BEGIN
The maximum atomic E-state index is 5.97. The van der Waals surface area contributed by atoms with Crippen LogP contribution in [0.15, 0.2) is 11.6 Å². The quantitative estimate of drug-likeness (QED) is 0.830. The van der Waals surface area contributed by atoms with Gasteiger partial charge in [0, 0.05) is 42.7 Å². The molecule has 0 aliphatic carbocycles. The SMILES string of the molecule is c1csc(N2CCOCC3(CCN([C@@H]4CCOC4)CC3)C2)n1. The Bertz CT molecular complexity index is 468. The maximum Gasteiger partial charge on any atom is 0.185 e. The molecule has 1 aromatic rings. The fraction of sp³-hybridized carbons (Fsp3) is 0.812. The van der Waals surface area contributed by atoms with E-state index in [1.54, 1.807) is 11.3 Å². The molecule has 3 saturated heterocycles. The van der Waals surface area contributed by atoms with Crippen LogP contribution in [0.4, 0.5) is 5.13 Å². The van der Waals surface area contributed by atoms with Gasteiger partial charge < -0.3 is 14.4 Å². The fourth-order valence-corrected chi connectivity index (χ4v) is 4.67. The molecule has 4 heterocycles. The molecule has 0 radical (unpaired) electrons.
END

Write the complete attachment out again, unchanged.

The maximum atomic E-state index is 5.97. The van der Waals surface area contributed by atoms with Crippen LogP contribution in [0.15, 0.2) is 11.6 Å². The quantitative estimate of drug-likeness (QED) is 0.830. The van der Waals surface area contributed by atoms with Gasteiger partial charge in [0, 0.05) is 42.7 Å². The molecule has 0 aliphatic carbocycles. The SMILES string of the molecule is c1csc(N2CCOCC3(CCN([C@@H]4CCOC4)CC3)C2)n1. The Bertz CT molecular complexity index is 468. The maximum Gasteiger partial charge on any atom is 0.185 e. The molecule has 1 aromatic rings. The fraction of sp³-hybridized carbons (Fsp3) is 0.812. The van der Waals surface area contributed by atoms with E-state index in [1.54, 1.807) is 11.3 Å². The molecule has 3 saturated heterocycles. The van der Waals surface area contributed by atoms with Crippen LogP contribution in [0.4, 0.5) is 5.13 Å². The van der Waals surface area contributed by atoms with Gasteiger partial charge < -0.3 is 14.4 Å². The fourth-order valence-corrected chi connectivity index (χ4v) is 4.67. The molecule has 4 heterocycles. The molecule has 0 radical (unpaired) electrons.